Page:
Can you write an entire paragraph without the letter Y?
That isn’t too much of a challenge is it? That particular letter (the one that resembles the confluence in Pittsburgh where the Monongahela joins with that other river whose name I can never remember to form the Ohio) constitutes a mere 1.
9% of English text – so avoiding it is not going to tax us much! We could just about write whatever we want, and the magic of statistics and the alphabetic probabilities would result in a paragraph that just needed a few tweaks to be fit for purpose.
A random chunk of prose plucked on a whim from the enormous stockpile that is English Literature could soon be whipped into shape.
To be, or not to be: that is the question.
Whether 'tis nobler in the mind to suffer
The slings and arrows of outrageous fortune,
Or to take arms against a sea of troubles,
And in opposing end them?
…required the change of but a single word in order to conform to the rule! (Of course, the “in” in the fifth line was the single non-Shakespearean word!) It is true that adverbs would be a problem, and we would need to avoid them like the plague – but apart from that, ducking a letter that constitutes less than one fiftieth of bulk text is not going to pose a problem.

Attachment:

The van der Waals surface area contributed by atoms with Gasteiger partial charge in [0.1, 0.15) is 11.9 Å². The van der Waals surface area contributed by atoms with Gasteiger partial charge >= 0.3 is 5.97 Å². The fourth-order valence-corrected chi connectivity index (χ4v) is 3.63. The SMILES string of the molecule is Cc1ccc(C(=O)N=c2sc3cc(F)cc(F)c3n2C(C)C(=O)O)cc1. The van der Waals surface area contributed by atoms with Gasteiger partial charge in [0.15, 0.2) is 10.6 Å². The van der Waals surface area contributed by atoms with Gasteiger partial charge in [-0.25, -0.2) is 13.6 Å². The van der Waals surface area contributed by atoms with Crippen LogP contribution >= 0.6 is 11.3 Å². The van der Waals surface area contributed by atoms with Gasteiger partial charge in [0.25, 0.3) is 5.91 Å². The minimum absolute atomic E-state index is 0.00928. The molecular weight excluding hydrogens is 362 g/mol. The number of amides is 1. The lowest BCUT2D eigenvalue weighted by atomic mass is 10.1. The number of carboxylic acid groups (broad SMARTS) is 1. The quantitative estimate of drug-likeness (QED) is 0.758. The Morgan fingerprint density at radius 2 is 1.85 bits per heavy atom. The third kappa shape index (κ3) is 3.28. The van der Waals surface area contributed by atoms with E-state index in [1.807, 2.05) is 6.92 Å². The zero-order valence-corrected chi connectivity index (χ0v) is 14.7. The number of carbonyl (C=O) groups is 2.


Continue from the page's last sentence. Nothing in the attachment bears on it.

(I did start-off thinking that all adverbs would be off-limits on account of containing 'that certain letter', but afterwards – upon reflection – I thought better of it and soon realized that the well-known two-letter ending was not a hard and fast rule and that there were quite a few adverbs still available to me.
I am still amazed and embarrassed that I could have been so slow, thick, dense, dim-witted, asinine and stupid?) I will confess that numbers and the calendar remains a bit of a chore! Counting any further than nineteen is a bitch and those periods that extend from one sunrise to the next and divide the week into seven equal parts are a nightmare! We are so used to them having their own names – all ending with the same three-letter suffix in order to facilitate calculating how much time remains until the weekend – that the removal of that one damnable letter puts us right behind the eight ball! We can still use 'Tomorrow', 'a week from now', ‘next month’ and ‘Christmas Eve’ but other dates are going to be problematical!
I have done.
This is from :
Sickles switched off the lamp and slipped out of the room, plunging it into darkness as she shut the door behind her.
Toloth rolled over, buried Teresa's face in the pillow, and listened for a moment to the sounds of a human house at night – the sloshing of water in the pipes, the occasional car driving past outside, the voice of Teresa's father as he continued his phone conversation with his sister – Chris's barking, Mrs.
Chiodini's shuffling footsteps, and the gentle pulsing of his own host's heart.